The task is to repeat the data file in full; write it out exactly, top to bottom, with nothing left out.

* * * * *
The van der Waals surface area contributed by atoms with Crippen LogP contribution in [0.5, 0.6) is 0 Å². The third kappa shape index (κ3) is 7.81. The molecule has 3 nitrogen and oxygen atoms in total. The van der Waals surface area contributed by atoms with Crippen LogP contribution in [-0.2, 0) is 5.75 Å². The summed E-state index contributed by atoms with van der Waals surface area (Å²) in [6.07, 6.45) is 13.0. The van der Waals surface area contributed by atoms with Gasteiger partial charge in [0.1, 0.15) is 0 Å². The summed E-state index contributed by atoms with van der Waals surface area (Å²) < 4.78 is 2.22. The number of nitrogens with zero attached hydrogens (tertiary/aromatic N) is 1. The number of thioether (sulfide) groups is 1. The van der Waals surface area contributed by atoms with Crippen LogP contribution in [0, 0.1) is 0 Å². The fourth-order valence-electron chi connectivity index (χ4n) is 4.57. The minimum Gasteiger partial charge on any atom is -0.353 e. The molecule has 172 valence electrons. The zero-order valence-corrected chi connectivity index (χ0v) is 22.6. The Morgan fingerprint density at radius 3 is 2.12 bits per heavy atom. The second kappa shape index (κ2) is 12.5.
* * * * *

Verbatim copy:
The van der Waals surface area contributed by atoms with Crippen LogP contribution in [0.5, 0.6) is 0 Å². The third kappa shape index (κ3) is 7.81. The molecule has 3 nitrogen and oxygen atoms in total. The van der Waals surface area contributed by atoms with Crippen LogP contribution in [-0.2, 0) is 5.75 Å². The summed E-state index contributed by atoms with van der Waals surface area (Å²) in [6.07, 6.45) is 13.0. The van der Waals surface area contributed by atoms with Gasteiger partial charge in [0.1, 0.15) is 0 Å². The summed E-state index contributed by atoms with van der Waals surface area (Å²) < 4.78 is 2.22. The number of nitrogens with zero attached hydrogens (tertiary/aromatic N) is 1. The number of thioether (sulfide) groups is 1. The van der Waals surface area contributed by atoms with Crippen LogP contribution in [0, 0.1) is 0 Å². The fourth-order valence-electron chi connectivity index (χ4n) is 4.57. The minimum Gasteiger partial charge on any atom is -0.353 e. The molecule has 172 valence electrons. The zero-order valence-corrected chi connectivity index (χ0v) is 22.6. The Morgan fingerprint density at radius 3 is 2.12 bits per heavy atom. The second kappa shape index (κ2) is 12.5.